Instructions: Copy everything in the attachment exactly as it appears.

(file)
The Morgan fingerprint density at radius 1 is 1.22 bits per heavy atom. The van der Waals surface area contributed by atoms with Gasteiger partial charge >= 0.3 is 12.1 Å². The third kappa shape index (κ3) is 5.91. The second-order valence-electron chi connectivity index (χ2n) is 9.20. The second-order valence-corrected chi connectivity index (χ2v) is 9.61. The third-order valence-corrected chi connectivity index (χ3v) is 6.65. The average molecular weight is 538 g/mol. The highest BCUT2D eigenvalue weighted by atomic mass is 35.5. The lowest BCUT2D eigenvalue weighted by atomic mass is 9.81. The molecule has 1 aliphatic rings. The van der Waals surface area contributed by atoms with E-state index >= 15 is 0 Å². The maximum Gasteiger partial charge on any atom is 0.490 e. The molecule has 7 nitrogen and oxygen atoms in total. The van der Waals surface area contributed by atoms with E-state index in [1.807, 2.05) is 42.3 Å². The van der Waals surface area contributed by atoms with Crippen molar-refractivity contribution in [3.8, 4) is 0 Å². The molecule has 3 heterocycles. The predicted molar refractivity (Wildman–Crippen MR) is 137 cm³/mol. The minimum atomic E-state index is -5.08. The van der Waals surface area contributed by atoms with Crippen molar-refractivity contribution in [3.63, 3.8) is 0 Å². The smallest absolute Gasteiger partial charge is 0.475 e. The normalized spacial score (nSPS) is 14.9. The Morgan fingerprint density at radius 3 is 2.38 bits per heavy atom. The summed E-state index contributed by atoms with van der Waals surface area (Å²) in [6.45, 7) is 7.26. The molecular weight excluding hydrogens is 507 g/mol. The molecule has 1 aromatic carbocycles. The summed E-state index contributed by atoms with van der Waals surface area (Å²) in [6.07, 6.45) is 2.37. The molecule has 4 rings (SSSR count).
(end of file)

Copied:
The Morgan fingerprint density at radius 1 is 1.22 bits per heavy atom. The van der Waals surface area contributed by atoms with Gasteiger partial charge >= 0.3 is 12.1 Å². The third kappa shape index (κ3) is 5.91. The second-order valence-electron chi connectivity index (χ2n) is 9.20. The second-order valence-corrected chi connectivity index (χ2v) is 9.61. The third-order valence-corrected chi connectivity index (χ3v) is 6.65. The average molecular weight is 538 g/mol. The highest BCUT2D eigenvalue weighted by atomic mass is 35.5. The lowest BCUT2D eigenvalue weighted by atomic mass is 9.81. The molecule has 1 aliphatic rings. The van der Waals surface area contributed by atoms with E-state index >= 15 is 0 Å². The maximum Gasteiger partial charge on any atom is 0.490 e. The molecule has 7 nitrogen and oxygen atoms in total. The van der Waals surface area contributed by atoms with E-state index in [1.807, 2.05) is 42.3 Å². The van der Waals surface area contributed by atoms with Crippen molar-refractivity contribution in [3.8, 4) is 0 Å². The molecule has 3 heterocycles. The predicted molar refractivity (Wildman–Crippen MR) is 137 cm³/mol. The minimum atomic E-state index is -5.08. The van der Waals surface area contributed by atoms with Crippen molar-refractivity contribution in [3.63, 3.8) is 0 Å². The smallest absolute Gasteiger partial charge is 0.475 e. The normalized spacial score (nSPS) is 14.9. The Morgan fingerprint density at radius 3 is 2.38 bits per heavy atom. The summed E-state index contributed by atoms with van der Waals surface area (Å²) in [6.45, 7) is 7.26. The molecular weight excluding hydrogens is 507 g/mol. The molecule has 1 aromatic carbocycles. The summed E-state index contributed by atoms with van der Waals surface area (Å²) in [6.07, 6.45) is 2.37. The molecule has 4 rings (SSSR count).